“It’s unclear what will happen next for the company. But I don’t think the government is deliberately forcing a liquidation,” he said.
The chairman’s detention might be partly related to its wealth management unit, Kam said. The unit had been raising funds for its parent firm from individual and corporate investors as part of China’s “shadow banking” sector since 2015.
Earlier this month, the police in Shenzhen, where Evergrande is headquartered, detained some staff at the unit. It was suspected of “illegal fundraising,” the Shenzhen government’s press office said in an article on its social media account
As part of a wider investigation into the company, several other Evergrande executives, including Xu’s son and a former chief financial officer, were also detained, state-owned Yicai reported Thursday, citing unnamed sources familiar with the matter. The report was widely cited by other Chinese media before being deleted.
Evergrande has not responded to a CNN request for comment.
Previously China’s second biggest real estate company, Evergrande’s default in 2021 ignited a crisis in the property sector that continues to weigh on the wider economy.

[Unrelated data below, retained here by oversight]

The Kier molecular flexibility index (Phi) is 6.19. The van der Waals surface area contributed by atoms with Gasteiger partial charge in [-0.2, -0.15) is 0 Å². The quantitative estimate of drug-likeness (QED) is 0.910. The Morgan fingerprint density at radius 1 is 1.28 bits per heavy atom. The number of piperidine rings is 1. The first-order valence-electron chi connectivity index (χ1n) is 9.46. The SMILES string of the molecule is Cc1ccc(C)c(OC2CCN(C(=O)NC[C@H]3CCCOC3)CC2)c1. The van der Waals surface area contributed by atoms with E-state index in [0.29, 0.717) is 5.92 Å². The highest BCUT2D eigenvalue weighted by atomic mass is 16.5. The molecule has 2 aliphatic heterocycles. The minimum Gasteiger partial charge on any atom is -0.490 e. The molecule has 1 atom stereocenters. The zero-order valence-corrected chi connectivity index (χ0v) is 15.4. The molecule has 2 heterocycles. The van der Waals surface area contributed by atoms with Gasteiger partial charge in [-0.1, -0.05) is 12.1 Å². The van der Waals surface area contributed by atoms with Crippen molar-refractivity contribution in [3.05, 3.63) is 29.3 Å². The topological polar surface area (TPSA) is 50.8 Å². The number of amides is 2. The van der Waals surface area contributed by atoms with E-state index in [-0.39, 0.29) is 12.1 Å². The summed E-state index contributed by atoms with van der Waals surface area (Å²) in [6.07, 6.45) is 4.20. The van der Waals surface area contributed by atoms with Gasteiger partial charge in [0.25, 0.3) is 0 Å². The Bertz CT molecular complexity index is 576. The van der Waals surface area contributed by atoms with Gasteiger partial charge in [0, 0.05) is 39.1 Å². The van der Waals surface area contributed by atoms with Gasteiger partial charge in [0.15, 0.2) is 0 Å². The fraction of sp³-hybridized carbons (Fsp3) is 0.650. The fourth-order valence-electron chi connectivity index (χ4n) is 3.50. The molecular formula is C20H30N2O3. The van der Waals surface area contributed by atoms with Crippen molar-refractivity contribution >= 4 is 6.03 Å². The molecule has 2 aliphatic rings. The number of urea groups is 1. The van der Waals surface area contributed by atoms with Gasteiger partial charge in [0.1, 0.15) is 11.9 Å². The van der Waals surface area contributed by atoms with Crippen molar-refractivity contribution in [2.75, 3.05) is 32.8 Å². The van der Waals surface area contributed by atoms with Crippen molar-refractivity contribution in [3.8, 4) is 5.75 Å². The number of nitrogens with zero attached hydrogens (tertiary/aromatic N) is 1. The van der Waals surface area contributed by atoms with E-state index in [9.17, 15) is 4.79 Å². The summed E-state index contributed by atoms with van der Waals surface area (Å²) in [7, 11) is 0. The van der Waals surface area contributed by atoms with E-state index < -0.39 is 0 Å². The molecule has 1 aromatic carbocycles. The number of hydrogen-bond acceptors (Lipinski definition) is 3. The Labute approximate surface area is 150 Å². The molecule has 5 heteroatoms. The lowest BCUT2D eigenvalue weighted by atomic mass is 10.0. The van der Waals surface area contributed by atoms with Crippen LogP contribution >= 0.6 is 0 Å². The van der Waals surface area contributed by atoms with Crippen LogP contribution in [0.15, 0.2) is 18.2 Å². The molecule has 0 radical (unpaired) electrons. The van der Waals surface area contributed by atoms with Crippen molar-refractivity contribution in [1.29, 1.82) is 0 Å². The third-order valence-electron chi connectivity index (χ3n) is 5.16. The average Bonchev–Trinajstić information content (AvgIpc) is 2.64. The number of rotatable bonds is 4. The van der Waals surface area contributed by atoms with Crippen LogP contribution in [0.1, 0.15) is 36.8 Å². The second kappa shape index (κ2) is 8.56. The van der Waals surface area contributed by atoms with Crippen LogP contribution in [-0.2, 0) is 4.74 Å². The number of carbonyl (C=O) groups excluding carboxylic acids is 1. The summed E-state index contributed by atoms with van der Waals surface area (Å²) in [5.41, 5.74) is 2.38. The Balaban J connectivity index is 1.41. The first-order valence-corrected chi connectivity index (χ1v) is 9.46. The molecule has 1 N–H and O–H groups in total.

Evergrande unveiled a $19 billion dollar proposal to make peace with its international creditors in March. In August, it filed for bankruptcy protection in the United States as part of the process.
But last Friday, Evergrande canceled meetings with overseas investors scheduled for this week. It said it needed to reassess the terms of the restructuring plan, in part because sales had been weaker than expected.
Taken together, the detention of its chairman, the criminal and regulatory probes, and its inability to issue new debt means the company’s restructuring could fail. Trading in its shares has been halted until further notice, after plunging more than 80% since they resumed trading in August following a previous 17-month suspension.
“The debt restructuring can’t really happen if Evergrade can’t issue new debt or equity, and it doesn’t seem like it can,” Magnus said.
“So unless there’s a last minute solution to allow new issuance, the plan looks to be toast. Quite whether there will be such a last minute solution depends on what the government and the regulators have in mind for Evergrande.”